affront to

653 examples (0.03 sec)
  • Any one almost would take it for an affront to be asked what he meant by it. Cited from An Essay Concerning Humane Understanding, Volume II., by John Locke
  • She felt that it would have been an affront to his memory.
  • His continued indifference to her they took almost as an affront to themselves. Cited from Zuleika Dobson, by Max Beerbohm
  • No, but they remain still as a very affront to marriage. Cited from The New Atlantis, by Francis Bacon
  • It would have been an affront to offer these good people anything in return for their kindness. Cited from Holidays in Eastern France, M. Betham-Edwards
  • He considered the bill to be an affront to his character.
  • I am satisfied you meant no affront to my sister! Cited from The Golden Dog, by William Kirby
  • It was an affront to her beauty, and she was still beautiful. Cited from The Titan, by Theodore Dreiser
  • It is the affront to her that has made me forget myself. Cited from A Perilous Secret, by Charles Reade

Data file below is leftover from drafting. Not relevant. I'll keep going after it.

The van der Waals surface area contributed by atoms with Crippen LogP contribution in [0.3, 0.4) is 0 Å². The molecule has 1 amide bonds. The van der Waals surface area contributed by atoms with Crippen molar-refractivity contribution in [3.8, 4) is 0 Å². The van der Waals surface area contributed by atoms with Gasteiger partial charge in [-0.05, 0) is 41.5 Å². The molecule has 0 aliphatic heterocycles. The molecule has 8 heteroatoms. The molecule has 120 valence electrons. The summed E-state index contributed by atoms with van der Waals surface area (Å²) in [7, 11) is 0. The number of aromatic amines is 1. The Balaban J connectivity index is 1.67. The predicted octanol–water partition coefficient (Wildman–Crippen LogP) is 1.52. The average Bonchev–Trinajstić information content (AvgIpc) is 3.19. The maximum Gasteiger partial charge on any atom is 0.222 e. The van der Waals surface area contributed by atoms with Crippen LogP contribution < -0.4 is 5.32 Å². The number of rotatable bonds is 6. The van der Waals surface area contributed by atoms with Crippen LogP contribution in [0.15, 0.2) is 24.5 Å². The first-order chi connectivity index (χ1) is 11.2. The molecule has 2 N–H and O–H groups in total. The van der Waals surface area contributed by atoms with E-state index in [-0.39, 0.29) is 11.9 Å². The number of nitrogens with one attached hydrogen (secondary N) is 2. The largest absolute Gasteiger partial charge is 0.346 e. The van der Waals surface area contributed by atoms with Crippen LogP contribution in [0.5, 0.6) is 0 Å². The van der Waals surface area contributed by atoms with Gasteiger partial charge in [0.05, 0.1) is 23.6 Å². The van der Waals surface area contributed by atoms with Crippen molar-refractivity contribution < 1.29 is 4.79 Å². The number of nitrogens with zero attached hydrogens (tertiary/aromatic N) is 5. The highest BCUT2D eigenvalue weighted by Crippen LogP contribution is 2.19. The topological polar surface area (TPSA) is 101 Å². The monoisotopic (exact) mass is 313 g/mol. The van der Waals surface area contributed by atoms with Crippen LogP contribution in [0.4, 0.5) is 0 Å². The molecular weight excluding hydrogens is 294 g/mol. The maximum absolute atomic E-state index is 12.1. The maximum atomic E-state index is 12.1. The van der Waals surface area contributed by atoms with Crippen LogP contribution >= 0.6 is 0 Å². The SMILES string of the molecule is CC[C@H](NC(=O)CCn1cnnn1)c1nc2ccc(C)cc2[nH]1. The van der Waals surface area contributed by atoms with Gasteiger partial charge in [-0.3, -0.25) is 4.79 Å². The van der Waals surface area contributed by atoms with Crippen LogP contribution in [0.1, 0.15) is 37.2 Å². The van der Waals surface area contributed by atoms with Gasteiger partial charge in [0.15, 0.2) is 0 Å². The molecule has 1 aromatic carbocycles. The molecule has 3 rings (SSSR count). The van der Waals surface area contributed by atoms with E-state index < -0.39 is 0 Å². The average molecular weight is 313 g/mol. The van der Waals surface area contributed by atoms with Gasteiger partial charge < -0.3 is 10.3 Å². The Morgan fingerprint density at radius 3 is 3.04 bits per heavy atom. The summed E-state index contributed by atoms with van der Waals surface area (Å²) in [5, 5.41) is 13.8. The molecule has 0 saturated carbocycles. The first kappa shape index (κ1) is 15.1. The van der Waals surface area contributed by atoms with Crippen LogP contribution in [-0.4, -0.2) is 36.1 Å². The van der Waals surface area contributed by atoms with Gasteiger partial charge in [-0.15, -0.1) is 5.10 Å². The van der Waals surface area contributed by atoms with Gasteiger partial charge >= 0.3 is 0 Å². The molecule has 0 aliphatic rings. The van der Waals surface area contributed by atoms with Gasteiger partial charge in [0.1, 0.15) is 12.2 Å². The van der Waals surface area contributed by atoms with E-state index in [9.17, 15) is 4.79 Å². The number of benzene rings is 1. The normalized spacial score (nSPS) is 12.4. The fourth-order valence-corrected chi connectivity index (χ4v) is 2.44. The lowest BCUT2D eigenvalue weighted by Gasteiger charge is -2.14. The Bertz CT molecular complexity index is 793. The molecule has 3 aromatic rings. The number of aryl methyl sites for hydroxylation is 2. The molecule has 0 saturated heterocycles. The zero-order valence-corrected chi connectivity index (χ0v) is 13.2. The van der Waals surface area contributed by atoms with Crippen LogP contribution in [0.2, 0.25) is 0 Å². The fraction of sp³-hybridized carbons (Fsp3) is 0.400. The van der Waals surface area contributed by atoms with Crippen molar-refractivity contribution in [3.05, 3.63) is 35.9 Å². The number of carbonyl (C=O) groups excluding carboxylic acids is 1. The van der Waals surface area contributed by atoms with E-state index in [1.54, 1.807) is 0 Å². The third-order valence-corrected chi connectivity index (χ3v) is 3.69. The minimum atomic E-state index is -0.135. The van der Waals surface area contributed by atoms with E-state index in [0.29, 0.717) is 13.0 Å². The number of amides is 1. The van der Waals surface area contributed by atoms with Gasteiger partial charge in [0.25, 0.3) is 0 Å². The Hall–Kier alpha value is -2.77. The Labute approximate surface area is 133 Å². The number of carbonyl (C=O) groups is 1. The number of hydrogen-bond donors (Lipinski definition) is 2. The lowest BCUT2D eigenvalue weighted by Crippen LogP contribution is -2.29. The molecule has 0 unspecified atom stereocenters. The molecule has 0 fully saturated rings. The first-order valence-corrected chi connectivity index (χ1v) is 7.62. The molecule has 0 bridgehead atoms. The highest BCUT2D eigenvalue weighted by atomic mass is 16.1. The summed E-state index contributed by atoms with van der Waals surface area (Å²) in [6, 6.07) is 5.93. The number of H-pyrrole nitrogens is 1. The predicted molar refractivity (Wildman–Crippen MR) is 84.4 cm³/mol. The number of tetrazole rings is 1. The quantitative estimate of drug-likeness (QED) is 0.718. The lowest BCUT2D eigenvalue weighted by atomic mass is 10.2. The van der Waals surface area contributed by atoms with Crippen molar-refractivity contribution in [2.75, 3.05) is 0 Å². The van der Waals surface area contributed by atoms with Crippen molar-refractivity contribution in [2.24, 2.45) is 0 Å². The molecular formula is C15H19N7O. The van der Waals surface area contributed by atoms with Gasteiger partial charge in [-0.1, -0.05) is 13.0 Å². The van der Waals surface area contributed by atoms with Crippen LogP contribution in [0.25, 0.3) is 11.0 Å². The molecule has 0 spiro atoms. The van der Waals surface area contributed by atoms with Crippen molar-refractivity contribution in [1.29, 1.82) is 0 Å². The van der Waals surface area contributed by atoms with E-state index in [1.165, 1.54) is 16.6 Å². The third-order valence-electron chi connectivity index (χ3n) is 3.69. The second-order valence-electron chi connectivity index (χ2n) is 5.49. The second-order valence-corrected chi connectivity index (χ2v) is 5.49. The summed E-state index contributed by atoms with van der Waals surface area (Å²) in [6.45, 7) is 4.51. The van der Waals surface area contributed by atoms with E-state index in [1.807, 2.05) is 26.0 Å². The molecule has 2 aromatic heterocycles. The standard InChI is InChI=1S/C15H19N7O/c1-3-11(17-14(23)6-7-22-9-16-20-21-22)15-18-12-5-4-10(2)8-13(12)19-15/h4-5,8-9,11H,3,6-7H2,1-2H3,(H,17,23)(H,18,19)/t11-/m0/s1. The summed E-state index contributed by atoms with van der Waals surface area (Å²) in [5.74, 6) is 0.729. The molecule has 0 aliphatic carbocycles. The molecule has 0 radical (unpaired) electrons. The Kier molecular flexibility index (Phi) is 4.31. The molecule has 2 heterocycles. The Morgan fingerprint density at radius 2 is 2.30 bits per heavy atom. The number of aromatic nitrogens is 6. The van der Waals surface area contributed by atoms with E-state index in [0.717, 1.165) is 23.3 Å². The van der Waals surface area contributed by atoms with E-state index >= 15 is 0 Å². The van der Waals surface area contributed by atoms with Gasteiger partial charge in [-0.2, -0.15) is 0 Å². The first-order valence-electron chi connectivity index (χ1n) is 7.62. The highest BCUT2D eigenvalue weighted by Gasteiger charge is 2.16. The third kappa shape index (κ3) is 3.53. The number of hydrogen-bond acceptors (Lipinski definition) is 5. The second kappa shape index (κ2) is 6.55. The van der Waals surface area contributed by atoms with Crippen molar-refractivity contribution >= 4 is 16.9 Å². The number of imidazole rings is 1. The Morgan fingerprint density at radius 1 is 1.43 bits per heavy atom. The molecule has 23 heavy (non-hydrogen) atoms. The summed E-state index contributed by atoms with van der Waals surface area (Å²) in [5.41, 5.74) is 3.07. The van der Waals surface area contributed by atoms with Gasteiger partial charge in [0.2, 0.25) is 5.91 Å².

• Do you see that we have the same interest to-day, a common affront to avenge? Cited from Cosmopolis by Paul Bourget, v3
  • There is general indignation because of his affront to the wife of one of our number. Cited from Under Fire, by Charles King
  • Yet, after all, he had not offered the worst affront to party discipline. Cited from Sir George Tressady, Vol. II, by Mrs. Humphry Ward
  • The man, it seems, was of rank, and offered some slight affront to her. Cited from The History of Sir Charles Grandison, Volume 4 (of 7), Samuel Richardson
  • Who but a woman that feels herself above convention would dare offer this affront to society? Cited from The Puppet Crown, by Harold MacGrath
  • In doing this I had no intention of an affront to the court. Cited from The Felon's Track, by Michael Doheny
  • The two performers were distant enough to be no affront to each other. Cited from Somewhere in Red Gap, by Harry Leon Wilson
  • Such treatment constituted an affront to all art, to his own art -- literature, to himself. Cited from Under the Skylights, by Henry Blake Fuller
  • He thought it an affront to his own person that that of his daughter should be so tranquilly regarded. Cited from Athens: Rise and Fall, by Lytton, Book 2
  • The man's conduct was a hurt and an affront to all of them. Cited from A Son Of The Sun, by Jack London
  • He took the matter as an affront to him. Cited from Red Badge of Courage, Stephen Crane
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